When complaining to others they’ll feel bad for you, but over time, they too will begin to be worn out with the stress that you are putting on them. At this point you will notice they may begin to suggest you just leave if your partner is making you so unhappy. In fact, they may welcome such a change because they are getting sick of you complaining all the time.

Now it might be true that you have really awesome friends who would never do this, but you are still displacing your hurt and pain on them instead of dealing with it with your spouse. This perpetuates sleepwalking relationships.

To be clear, I am not suggesting you shouldn’t seek advice from others, but there’s a difference between asking about how they talk to their spouses and saying, “that stupid bastard did it again.” Get my point?

It’s the difference between asking and complaining. While complaining can seem like the solution, asking actually leads to solutions.

What You Should Do

Now you know the 5 things not to do if your spouse is ignoring you. I (and many other therapists) have found if you actually stop doing these things you might find your spouse responding to you differently.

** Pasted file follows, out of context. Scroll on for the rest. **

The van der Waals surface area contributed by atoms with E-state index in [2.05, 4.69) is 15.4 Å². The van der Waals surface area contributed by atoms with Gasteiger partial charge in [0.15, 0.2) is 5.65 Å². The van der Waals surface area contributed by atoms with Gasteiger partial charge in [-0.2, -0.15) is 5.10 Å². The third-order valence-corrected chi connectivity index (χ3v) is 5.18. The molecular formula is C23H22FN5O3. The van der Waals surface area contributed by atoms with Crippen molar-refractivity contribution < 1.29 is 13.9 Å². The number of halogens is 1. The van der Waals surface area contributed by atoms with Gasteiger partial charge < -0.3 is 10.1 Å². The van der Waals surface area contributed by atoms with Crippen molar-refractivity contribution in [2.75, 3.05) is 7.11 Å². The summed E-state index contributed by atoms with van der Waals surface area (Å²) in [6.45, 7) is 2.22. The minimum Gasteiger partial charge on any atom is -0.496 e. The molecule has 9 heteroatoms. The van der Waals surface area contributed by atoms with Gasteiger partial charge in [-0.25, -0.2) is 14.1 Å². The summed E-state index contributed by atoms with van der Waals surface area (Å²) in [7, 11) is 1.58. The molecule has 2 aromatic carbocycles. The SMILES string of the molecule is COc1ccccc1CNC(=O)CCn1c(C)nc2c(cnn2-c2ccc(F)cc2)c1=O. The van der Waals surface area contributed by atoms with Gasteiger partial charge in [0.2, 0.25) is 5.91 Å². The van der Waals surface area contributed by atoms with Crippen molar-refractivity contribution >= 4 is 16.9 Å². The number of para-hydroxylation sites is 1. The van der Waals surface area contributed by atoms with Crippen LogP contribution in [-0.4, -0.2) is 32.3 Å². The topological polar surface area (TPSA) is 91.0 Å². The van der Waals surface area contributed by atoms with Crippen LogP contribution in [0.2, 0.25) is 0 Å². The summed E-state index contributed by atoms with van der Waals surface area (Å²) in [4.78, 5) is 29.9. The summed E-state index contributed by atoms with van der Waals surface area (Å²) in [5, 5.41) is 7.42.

At the end of the day, this article is really about you. Too many of us place relationship struggles on the other person without looking at how we are keeping the separation going.

This can be hard to consider because the loneliness and anger are so strong, but try to slow down and see your relationship from a bird’s eye or meta view. Once you do, you’ll realize you may not be able to change your spouse, but you can change yourself and you’re only responsible for how you treat others. The goal is to make sure you can go to bed at night with a clean conscience.


Relationships are difficult, even more difficult when you feel stuck. If you feel like you simply can’t manage and you live in Iowa, we can help you thrive in your marriage or relationship. Couple counseling is what we do! Learn more about us or call 319-320-7506 to get started.